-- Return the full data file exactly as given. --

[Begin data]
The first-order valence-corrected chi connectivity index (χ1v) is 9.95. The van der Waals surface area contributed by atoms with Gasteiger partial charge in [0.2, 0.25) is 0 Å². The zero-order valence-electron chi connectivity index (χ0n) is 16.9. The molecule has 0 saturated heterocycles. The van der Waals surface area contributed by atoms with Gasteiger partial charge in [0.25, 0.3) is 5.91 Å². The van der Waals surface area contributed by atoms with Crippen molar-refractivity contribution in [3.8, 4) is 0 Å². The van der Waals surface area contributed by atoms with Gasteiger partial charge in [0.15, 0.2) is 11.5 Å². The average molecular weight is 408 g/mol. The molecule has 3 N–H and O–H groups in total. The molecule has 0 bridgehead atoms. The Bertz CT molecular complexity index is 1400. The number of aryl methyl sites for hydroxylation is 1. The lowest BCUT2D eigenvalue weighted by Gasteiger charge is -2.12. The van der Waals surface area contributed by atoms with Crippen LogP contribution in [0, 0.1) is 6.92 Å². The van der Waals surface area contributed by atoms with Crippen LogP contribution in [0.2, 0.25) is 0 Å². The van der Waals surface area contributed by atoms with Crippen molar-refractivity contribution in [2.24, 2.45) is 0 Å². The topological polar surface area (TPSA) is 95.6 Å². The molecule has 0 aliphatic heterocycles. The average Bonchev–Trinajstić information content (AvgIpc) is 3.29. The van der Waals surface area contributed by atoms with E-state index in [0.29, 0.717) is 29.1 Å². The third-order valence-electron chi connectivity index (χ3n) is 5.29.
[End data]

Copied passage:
The first-order valence-corrected chi connectivity index (χ1v) is 9.95. The van der Waals surface area contributed by atoms with Gasteiger partial charge in [0.2, 0.25) is 0 Å². The zero-order valence-electron chi connectivity index (χ0n) is 16.9. The molecule has 0 saturated heterocycles. The van der Waals surface area contributed by atoms with Gasteiger partial charge in [0.25, 0.3) is 5.91 Å². The van der Waals surface area contributed by atoms with Crippen molar-refractivity contribution in [3.8, 4) is 0 Å². The van der Waals surface area contributed by atoms with Gasteiger partial charge in [0.15, 0.2) is 11.5 Å². The average molecular weight is 408 g/mol. The molecule has 3 N–H and O–H groups in total. The molecule has 0 bridgehead atoms. The Bertz CT molecular complexity index is 1400. The number of aryl methyl sites for hydroxylation is 1. The lowest BCUT2D eigenvalue weighted by Gasteiger charge is -2.12. The van der Waals surface area contributed by atoms with Crippen LogP contribution in [0, 0.1) is 6.92 Å². The van der Waals surface area contributed by atoms with Crippen LogP contribution in [0.2, 0.25) is 0 Å². The van der Waals surface area contributed by atoms with Crippen molar-refractivity contribution in [2.24, 2.45) is 0 Å². The topological polar surface area (TPSA) is 95.6 Å². The molecule has 0 aliphatic heterocycles. The average Bonchev–Trinajstić information content (AvgIpc) is 3.29. The van der Waals surface area contributed by atoms with E-state index in [0.29, 0.717) is 29.1 Å². The third-order valence-electron chi connectivity index (χ3n) is 5.29.